In general, we are a rather self-entitled, convenience driven society. We want what we want and we want it now. The search engines are catering to the ever changing desires of their users.
Possible Future Changes
I don’t have a crystal ball, so this is just guesswork. Some of the things I thought would change a couple of years back have changed, but at the time, even suggesting it was considered ridiculous. Rather than focus on search engine optimization tricks of today, why not consider what might happen down the road? I’m going to keep a few to myself though, because they will seem absolutely ridiculous by today’s standards.
Further Manufactured Link Devaluation: It’s probably coming. Why wouldn’t it? Does a user creating 50 links to his own work make it better? It could, in theory, make the info more complete, since it could lead to something related with new info. However, the links for the sake of links trade will likely die. Quality links probably will be valued even greater.
Blogging Dies: The writing is on the wall. Blogging might not die completely, but blogging for money, like we do, probably will die. People who just blog their thoughts and things like that will continue to tweet and put up posts on Facebook, or whatever the next wave is in social sites.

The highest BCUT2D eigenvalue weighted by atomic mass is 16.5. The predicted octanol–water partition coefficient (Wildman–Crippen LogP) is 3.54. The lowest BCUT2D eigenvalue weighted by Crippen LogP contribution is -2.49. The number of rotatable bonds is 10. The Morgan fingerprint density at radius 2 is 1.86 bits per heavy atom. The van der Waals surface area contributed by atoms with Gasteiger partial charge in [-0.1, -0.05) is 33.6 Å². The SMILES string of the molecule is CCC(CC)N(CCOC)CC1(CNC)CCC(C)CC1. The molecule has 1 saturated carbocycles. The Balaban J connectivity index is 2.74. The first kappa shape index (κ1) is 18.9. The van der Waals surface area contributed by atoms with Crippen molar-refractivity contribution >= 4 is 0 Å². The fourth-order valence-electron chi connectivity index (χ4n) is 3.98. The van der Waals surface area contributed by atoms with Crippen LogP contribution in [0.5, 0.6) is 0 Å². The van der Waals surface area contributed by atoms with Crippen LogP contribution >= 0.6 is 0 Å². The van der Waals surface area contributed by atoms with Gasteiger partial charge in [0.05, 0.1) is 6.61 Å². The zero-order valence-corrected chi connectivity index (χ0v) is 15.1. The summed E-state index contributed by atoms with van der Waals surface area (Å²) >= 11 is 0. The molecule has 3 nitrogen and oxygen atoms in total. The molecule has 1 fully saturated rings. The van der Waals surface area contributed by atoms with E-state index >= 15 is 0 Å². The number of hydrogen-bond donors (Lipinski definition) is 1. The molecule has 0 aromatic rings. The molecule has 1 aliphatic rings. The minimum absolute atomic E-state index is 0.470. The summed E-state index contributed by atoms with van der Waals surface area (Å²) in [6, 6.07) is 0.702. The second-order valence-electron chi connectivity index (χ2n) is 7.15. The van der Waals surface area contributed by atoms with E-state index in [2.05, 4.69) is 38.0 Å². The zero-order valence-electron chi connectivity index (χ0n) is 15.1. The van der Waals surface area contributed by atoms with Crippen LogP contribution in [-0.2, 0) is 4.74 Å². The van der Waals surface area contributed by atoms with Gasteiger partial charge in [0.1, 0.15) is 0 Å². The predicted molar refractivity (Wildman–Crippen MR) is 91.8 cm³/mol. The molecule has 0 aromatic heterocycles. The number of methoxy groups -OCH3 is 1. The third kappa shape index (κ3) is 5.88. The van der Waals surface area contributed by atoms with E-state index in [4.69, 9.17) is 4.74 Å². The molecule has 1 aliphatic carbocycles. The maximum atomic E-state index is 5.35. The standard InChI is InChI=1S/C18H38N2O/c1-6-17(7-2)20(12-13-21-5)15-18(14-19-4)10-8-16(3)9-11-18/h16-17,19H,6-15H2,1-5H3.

Stupid How-To’s Die: I have never bought into the hype of how to articles being the bomb for earnings. It doesn’t make sense. Going back to my earlier example, would anyone really search for how to get a cheap plasma television set? You’d open it up and see #1 – Search sales fliers. #2 – Visit store websites and compare prices. #3 – Buy floor model displays. How do I know this? I made a mint on something just like this on eHow. Was the article a money maker because it was a how to, or was it a money maker because people didn’t read the title carefully, clicked on one of the top results, realized it was crap, so they clicked on some form of advertising to get to what they wanted? I’ll bet my monthly earnings the last one was the most common. Good how to articles with relevant info about real how to topics, will continue to do very well.
Keyword Density Means Nothing: We’re almost there now. You’ll probably still need to have the keywords in there somewhere for a little while longer, but not for long. These days, I just use my keywords in the first and last sentence, don’t bother with any other repetition unless it’s naturally occurring, and write ‘almost’ naturally everywhere else. This is a rather drastic change from what I did a couple of years back or so.
Synonyms Mean Nothing: Again, we are almost there. You used to have to target the word inexpensive to use the keywords, but now, the word cheap will show up in the search results.
Related Words Mean More: Unlike synonyms, I think LSI words will continue to become more relevant. This will, in my opinion, help the search engines gage quality and relevance.
Blogging Comes Back to Life: Things die and come back. Retro is always in, the time period just changes. Blogging and crowdsourcing sites will probably fade and then come back, when people want all the info they can imagine in one place again.
This is nothing more than some educated guess. What do you see on the horizon?